Best Books of 2015 (or “my annual blog post”)

I fell short of many goals in 2015: I’m not thinner, fitter, a markedly better person, or a millionaire. I didn’t read the 50 books I’d promised Goodreads and I haven’t blogged more – on this site or any of my other neglected little web portals.

But it’s 2016 now, and there’s no point starting a new year by dwelling on old year failures, particularly when I was pretty sure I wasn’t going to accomplish any of them anyway.

I did manage 29 books, some of them for school, but most for pleasure. While I didn’t make my Goodreads quantity goal, had they had a quality goal, I’m confident I would have exceeded it.  So, in a tribute to good taste over free time, here are some highlights.

It was a year of new releases by several of my favorite authors. Erik Larson, Matthew Pearl, Sarah Vowell and Jon Ronson all put out new books. While Dead Wake, The Last Bookaneer, Lafayette in the Somewhat United States and So You’ve Been Publicly Shamed (respectively) were all solid books, none was its author’s best work.

Larson’s Dead Wake illustrated the final days and destruction of the Lusitania in great detail, but suffered from the lack of a central character to support the historical narrative and give the reader someone relate-able. Pearl’s novel was a solid yarn about an attempt to steal the final work of Robert Louis Stevenson. Vowell’s history of Lafayette’s (and France’s) role in helping the United States escape the rule of Great Britain had less of her usual humor, but was enlightening to those of us who didn’t pay attention in history class that week.  Ronson’s was the best of the four, profiling people who gain notoriety through the moral outrage and shaming of the world’s self-righteous internet community. It was a funny and fascinating look at how we’re all one stupid comment away from losing our job and becoming a late night show punchline. I only wish he’d delved deeper into the fact that the women in his book seemed to have suffered worse, longer-term consequences than the men, even though their misjudgements weren’t any more egregious.

In addition to these old favorites, some new (to me) authors made my reading list. Confederates in the Attic: Dispatches from the Unfinished Civil War by Tony Horwitz was a funny, yet respectful, look at the people of the South who are still smarting from (and fighting, in different ways) the “War of Northern Aggression.” It’s a thoughtful profile of a part of the South that a Northern like me finds hard to understand.

Australian author Helen Garner was a thrill to discover. I read two of her non-fiction books, Joe Cinque’s Consolation and This House of Grief: The Story of a Murder Trial. The former tells the story of the murder of Joe Cinque and the subsequent trial of the woman suspected of the crime.  This House of Grief is about the murder trial of Robert Farquharson, who drove his car into a reservoir resulting in the death of his three young sons. Both were high-profile cases in Australia apparently, but I’d had no knowledge of either before I read the books. Garner’s writing is so engaging, that the reader easily relates to her. Rather than writing as a journalist with a deep knowledge of law and criminal trials, she writes like the average person, asking the questions and making the observations we’d all have.  Her gentle humanity shines through in both books.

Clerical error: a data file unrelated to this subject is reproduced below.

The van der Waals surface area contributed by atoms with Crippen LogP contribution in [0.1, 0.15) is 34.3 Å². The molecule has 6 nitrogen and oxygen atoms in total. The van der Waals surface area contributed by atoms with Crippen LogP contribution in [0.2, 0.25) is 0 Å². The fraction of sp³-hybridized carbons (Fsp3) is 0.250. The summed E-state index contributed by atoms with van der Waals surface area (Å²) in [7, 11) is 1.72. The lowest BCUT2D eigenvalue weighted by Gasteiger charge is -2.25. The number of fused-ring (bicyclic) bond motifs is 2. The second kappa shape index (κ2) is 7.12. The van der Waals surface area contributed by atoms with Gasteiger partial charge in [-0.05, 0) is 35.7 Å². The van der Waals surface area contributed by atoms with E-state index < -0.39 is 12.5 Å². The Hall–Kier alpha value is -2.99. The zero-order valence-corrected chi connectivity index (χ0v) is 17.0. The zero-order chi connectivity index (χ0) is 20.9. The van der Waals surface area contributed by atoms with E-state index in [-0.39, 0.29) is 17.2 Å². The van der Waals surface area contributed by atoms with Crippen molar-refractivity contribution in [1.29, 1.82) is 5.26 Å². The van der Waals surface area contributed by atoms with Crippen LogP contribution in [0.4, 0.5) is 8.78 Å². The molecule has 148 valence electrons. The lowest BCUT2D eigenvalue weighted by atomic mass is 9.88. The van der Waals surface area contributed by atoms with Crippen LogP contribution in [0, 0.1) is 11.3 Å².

Very different, but just as gripping, was another book in the true crime genre, Asne Seierstad’s One of Us: The Story of Anders Breivik and the Massacre in Norway. This is the opposite of Garner’s books, written very much in the voice of an unbiased journalist. But still, Seierstad’s narrative of Breivik’s murder of 77 people, 69 of whom were attending a youth summer camp on the island of Utoya, is heartbreaking as the reader first gets to know some of the victims, before following Breivik as he dispassionately slaughters them. The story itself is so wrenching, that it doesn’t need any additional emotional context from Seierstad.

Finally, two of my favorite books this year dealt with civil rights. Something Must Be Done About Prince Edward County: A Family, a Virginia Town, a Civil Rights Battle is about author Kristen Green’s return to her hometown in Prince Edward Country, Virginia. There Green, a white woman, learns how 1,700 black children in the county were robbed of their education in the wake of the Supreme Court’s 1954 Brown v. Board of Education ruling, and her family’s role in the tragedy. It’s an embarrassing, shameful piece of American history that should be more widely known, particularly when putting current race relations into context.

Goodreads tells me that, of all the books on my 2015 list, The Birth of a Nation: How a Legendary Filmmaker and a Crusading Editor Reignited the Civil War, was the least read by others on the site (only 51 others had the pleasure of this book). Author Dick Lehr tells the story of black newspaper editor William Monroe Trotter’s fight against filmmaker D. W. Griffith and the City of Boston to show Griffith’s wildly racist and inaccurate film, The Birth of a Nation, in the city’s cinemas. It’s an unforgettable story of civil rights versus freedom of speech, which goes far beyond Boston, resonating across the country. I’m both a Bostonian and a silent film fan, but had never heard the story of this remarkable battle. I hope more people read this book and acquaint themselves with the remarkable Monroe Trotter and his crusade.

 

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